Staglin said, “Those Rising Star scientists go on to develop better treatments for conditions like schizophrenia, bipolar disorder, depression, traumatic brain injury, compulsive/obsessive disorder, things like that.” The grants give their careers a boost and it helps them develop into more effective scientists “to help patients down the road,” he added.
In 2010, one of the Rising Star scientists was Joshua Gordon, who was an assistant professor at Columbia University. Today, he is the director of the National Institute of Mental Health and one of the leading scientists in the U.S. in the mental health research field.
Speaking at the scientific symposium will be Dr. Thomas Insel, former NIMH director and one of three co-founders of Mindstrong Health, and Dr. Beth Stevens of Harvard Medical School.
Mindstrong Health, a Silicon Valley startup, uses a Smartphone app to monitor a patient’s brain health to help clinicians understand how they are doing. “Say somebody goes to a doctor and has a diagnosis of bipolar disorder and begins treatment,” Staglin said. “This person could use the Mindstrong Health app on their phone to monitor how they are doing from minute to minute and from day to day.”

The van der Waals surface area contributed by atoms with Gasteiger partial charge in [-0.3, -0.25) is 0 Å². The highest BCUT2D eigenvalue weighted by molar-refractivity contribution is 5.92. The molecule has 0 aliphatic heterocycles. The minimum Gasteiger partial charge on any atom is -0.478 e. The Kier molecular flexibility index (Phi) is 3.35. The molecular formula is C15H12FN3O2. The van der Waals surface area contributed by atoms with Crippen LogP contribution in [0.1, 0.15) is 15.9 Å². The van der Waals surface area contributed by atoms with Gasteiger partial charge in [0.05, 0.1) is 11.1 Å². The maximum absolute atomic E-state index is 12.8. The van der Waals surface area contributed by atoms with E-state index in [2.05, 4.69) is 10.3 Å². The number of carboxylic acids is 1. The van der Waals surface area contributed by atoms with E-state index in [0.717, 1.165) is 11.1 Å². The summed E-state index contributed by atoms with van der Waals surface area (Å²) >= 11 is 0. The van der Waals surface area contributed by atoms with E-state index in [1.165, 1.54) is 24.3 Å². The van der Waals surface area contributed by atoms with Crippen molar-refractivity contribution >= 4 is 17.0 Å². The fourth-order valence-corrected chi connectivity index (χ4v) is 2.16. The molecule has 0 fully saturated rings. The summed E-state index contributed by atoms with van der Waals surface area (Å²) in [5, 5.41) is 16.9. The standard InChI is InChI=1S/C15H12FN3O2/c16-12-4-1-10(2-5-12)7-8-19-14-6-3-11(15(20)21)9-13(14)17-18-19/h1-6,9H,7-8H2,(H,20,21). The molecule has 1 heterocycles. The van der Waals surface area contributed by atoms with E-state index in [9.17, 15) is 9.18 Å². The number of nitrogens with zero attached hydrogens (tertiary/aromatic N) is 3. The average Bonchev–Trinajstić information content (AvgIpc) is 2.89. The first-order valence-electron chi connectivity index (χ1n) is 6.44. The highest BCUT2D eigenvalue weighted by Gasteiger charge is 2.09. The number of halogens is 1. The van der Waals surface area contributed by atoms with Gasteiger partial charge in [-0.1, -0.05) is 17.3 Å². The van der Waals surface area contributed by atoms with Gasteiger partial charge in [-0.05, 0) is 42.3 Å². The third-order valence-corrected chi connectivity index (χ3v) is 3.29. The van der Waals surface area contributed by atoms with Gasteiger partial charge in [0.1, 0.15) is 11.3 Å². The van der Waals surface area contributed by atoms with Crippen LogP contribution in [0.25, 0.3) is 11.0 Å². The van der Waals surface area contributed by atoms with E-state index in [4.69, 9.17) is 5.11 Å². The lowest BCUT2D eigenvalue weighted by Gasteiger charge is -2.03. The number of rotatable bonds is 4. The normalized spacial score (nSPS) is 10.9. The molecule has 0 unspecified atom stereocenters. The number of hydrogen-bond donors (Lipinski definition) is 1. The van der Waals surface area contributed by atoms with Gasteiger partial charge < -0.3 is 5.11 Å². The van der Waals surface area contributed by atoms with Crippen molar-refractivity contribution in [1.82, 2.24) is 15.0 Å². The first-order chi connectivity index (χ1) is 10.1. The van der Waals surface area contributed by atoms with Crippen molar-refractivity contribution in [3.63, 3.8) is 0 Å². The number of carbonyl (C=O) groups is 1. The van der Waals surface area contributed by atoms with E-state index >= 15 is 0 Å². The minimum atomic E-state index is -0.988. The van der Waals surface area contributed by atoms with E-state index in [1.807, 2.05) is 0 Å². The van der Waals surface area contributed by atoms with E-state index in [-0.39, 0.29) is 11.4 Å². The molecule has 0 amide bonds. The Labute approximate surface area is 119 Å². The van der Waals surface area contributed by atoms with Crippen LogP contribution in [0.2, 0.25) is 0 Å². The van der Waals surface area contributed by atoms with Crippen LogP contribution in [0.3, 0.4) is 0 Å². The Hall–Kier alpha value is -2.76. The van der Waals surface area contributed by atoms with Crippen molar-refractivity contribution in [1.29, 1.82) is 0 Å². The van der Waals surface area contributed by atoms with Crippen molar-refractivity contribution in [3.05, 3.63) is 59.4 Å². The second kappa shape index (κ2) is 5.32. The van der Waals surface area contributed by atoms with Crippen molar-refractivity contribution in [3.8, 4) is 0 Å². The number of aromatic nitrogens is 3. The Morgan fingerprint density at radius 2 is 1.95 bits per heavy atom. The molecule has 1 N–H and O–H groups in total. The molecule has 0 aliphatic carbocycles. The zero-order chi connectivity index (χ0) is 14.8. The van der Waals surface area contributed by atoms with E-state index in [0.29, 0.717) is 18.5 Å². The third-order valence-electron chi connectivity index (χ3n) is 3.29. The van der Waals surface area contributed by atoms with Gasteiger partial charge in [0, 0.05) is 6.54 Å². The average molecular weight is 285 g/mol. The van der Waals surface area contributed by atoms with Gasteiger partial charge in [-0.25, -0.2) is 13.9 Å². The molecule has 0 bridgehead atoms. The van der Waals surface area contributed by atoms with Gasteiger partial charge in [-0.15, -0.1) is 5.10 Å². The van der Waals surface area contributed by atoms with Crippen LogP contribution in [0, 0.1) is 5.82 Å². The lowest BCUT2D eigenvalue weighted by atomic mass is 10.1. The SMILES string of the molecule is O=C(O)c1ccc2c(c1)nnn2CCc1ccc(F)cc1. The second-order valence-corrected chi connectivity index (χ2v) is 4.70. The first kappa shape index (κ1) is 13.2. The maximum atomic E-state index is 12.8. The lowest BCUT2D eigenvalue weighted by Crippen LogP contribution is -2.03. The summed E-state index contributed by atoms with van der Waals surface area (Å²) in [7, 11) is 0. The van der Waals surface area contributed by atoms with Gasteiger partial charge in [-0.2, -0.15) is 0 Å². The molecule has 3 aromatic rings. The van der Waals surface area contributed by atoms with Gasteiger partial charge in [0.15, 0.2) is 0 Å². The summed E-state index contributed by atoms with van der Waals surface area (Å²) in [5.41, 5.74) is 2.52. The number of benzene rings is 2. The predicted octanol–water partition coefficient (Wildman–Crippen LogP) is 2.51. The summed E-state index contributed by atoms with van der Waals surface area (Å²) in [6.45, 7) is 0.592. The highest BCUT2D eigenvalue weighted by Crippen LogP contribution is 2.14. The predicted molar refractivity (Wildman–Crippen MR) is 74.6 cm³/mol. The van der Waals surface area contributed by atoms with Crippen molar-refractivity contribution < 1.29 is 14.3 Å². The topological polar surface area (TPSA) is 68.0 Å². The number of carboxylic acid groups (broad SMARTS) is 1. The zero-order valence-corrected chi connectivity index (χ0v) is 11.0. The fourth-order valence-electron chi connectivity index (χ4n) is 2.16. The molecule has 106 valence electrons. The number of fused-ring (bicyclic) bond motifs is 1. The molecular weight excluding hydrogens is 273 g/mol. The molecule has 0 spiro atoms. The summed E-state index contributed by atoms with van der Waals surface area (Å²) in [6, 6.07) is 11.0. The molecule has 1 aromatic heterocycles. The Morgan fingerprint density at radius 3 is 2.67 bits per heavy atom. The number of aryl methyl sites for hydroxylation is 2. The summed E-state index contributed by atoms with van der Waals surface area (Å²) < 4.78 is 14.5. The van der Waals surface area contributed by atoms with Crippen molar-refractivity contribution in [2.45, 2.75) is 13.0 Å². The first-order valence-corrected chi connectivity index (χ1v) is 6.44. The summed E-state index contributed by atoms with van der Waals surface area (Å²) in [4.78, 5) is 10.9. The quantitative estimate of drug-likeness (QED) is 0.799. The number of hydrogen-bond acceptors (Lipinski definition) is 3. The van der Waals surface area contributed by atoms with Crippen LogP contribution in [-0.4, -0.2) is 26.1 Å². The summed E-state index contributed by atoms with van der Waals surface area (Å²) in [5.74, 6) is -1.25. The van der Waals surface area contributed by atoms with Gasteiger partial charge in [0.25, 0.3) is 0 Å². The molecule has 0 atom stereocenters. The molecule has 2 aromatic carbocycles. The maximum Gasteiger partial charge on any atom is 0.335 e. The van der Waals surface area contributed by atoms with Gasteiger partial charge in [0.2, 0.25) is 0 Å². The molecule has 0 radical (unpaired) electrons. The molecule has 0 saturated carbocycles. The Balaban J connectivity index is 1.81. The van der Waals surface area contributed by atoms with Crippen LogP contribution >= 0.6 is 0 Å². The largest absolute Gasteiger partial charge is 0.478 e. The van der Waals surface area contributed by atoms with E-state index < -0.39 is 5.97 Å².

The patient can track their brain health, a doctor can track it and their family can track it. “That helps keep people safer and on a better track to recovery because so often as a person begins to relapse, nobody really notices it for a while, including the patient,” Staglin said. “If it gets beyond the threshold of safety, the app could give an alert to the patient, to their caregiver or their doctor to let them know.”
In research studies, the app has “been shown to be a very accurate means of gauging someone’s brain health for a variety of conditions,” he added.
You have free articles remaining.
Dr. Beth Stevens will talk about her research in the brain concerning “complements,” which is a type of brain cell, like an immune cell. Staglin describes the research: When a person is a teenager, they have lots of connections between the nerve cells in the brain called synapses. As a child grows up, they develop more and more synapses, because their brains are learning so many things.
As that person becomes older, having that many synapses is inefficient and your brain needs to pare them down and become more efficient at processing information. That’s where complements come in, because those brain cells attack the synapses. It’s a natural process, but if it destroys too many synapses, it can cause conditions like psychosis, schizophrenia or Alzheimer’s Disease.